Adorkable: The Influential Generation

dork

Sarra Manning is one of the best young adult writers on our radar. Fact. What makes her different from the other writers in the crowd is her ability to eradicate plot structures by making ideas go into complete tangents. Take Nobody’s Girl for instance, it seems the book is going to be about Bea having fun in Paris with her new found friends; this idea quickly disintegrates. I recently finished her latest novel, Adorkable, and although it wasn’t as good as the other books, it still offers a fresh storyline and focuses on realistic themes which I feel are important for teenagers.

My inevitable envy towards Jeane irritated my reading of Adorkable. Basically, Jeane, like me, is a seventeen year old blogger; unlike me she has her own trademark brand, Adorkable, over 500,000 Twitter followers, she writes for such newspapers as the Guardian and she is paid to travel to New York and Stockholm. Unrealistic, I know, but it’s difficult to not be jealous when that would be your dream way to live.

Although Jeane is make-believe, there are teenagers out there who are fighting for world domination and who are doing a pretty decent job at it. Here are four of my favourite picks from the teens who are changing the world, one dork at a time:

The Entrepreneur:

iPad apps are the latest trend of the nation. They can become exceptionally obsessive when you realise that your battery is almost dead after playing four hours of nonstop Temple Run. Have you ever thought about who creates our wee pleasures of amusements? One of these tech savvy wizards is 18-year-old Spencer Costanzo who is the founder of Malibu Apps, who have created 40 iPhone apps, with eight ranking high on the iTunes top 200. Spencer decided to skip University in order to work alongside his nine developers and designers to continue making some of our most beloved apps.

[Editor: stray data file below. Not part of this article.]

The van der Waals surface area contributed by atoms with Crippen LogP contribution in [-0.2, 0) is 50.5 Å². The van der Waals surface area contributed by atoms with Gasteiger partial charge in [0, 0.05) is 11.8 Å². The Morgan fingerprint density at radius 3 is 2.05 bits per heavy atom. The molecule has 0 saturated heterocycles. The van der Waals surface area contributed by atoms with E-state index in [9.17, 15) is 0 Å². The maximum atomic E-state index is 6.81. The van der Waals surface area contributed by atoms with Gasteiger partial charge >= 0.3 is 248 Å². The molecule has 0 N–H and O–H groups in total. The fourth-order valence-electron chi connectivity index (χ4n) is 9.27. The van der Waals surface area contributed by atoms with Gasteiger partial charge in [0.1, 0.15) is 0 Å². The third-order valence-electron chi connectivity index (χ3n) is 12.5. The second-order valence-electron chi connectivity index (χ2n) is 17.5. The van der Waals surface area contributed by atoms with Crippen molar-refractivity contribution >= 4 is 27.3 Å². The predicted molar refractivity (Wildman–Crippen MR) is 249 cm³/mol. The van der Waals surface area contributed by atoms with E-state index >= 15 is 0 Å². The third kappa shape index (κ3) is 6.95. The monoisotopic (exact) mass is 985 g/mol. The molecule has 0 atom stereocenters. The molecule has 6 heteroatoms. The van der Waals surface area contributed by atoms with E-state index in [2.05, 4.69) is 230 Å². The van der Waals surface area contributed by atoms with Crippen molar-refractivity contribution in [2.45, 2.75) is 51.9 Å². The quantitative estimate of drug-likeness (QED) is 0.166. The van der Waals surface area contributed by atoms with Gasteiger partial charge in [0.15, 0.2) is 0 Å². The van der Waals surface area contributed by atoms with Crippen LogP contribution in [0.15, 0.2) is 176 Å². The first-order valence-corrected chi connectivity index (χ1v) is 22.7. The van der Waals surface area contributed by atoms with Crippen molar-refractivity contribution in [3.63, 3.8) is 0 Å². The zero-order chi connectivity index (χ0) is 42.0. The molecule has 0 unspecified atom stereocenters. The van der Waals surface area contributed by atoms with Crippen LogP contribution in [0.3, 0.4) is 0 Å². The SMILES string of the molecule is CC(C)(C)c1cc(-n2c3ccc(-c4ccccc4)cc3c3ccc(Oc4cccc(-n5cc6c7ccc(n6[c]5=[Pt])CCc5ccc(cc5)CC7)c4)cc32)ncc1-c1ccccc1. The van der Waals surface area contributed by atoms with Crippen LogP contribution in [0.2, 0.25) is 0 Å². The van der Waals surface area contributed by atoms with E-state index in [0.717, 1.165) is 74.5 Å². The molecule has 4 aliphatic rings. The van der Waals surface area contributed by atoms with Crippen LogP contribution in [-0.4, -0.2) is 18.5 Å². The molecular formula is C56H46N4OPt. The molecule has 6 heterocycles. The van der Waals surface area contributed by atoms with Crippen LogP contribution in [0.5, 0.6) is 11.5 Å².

The Inspiration:

Malala Yousafzai hit the headlines last year when she was shockingly shot by the Taliban gunmen in the head on the 9th of October. Despite this gruesome attack the fifteen year old is making her way to recovery. In 2009 Malala began writing for the BBC, under a pseudonym, to detail her life under the Taliban militants, who were taking over the Swat Valley banning such entertainments outputs as television and music, which we take for granted, and most importantly, girls’ education. Malala is an empowering female activist, fighting for educational rights and she has won many awards, including being one of the four runners-up for Time magazine‘s Person of the Year 2012.

The Foodie:

Last year Scottish school girl, Martha Payne reviewed and took photographs of her school lunches for her NeverSeconds blog. The site gained much attention and within a week it had a staggering 100,000 page hits. It became so popular that the local council, Argyll and Bute, forced Martha to stop using her blog. The ten-year-old has raised more than £120,000 for Mary’s Meals and she hopes to raise more money for the charity with her biography, Never Seconds.

The Fashionista:

The blogosphere is buckling with the amount of fashion blogs there are out there and the one which launched the trend was Rookie. When she was eleven-years-old Chicago born, Tavi Gevinson, would buy clothes from thrift stores, particularly the Salvation Army, and would upload photos of her outfits, discussing what movies, books and music had inspired her look of the day, to her blog. Five years on and she now has her own web magazine, RookieMag.com, which makes her the boss of four editors and 40 writers, illustrators and photographers.

Which youngster do you most idolise? Are you a teenager who is too trying to lead the way for our generation?

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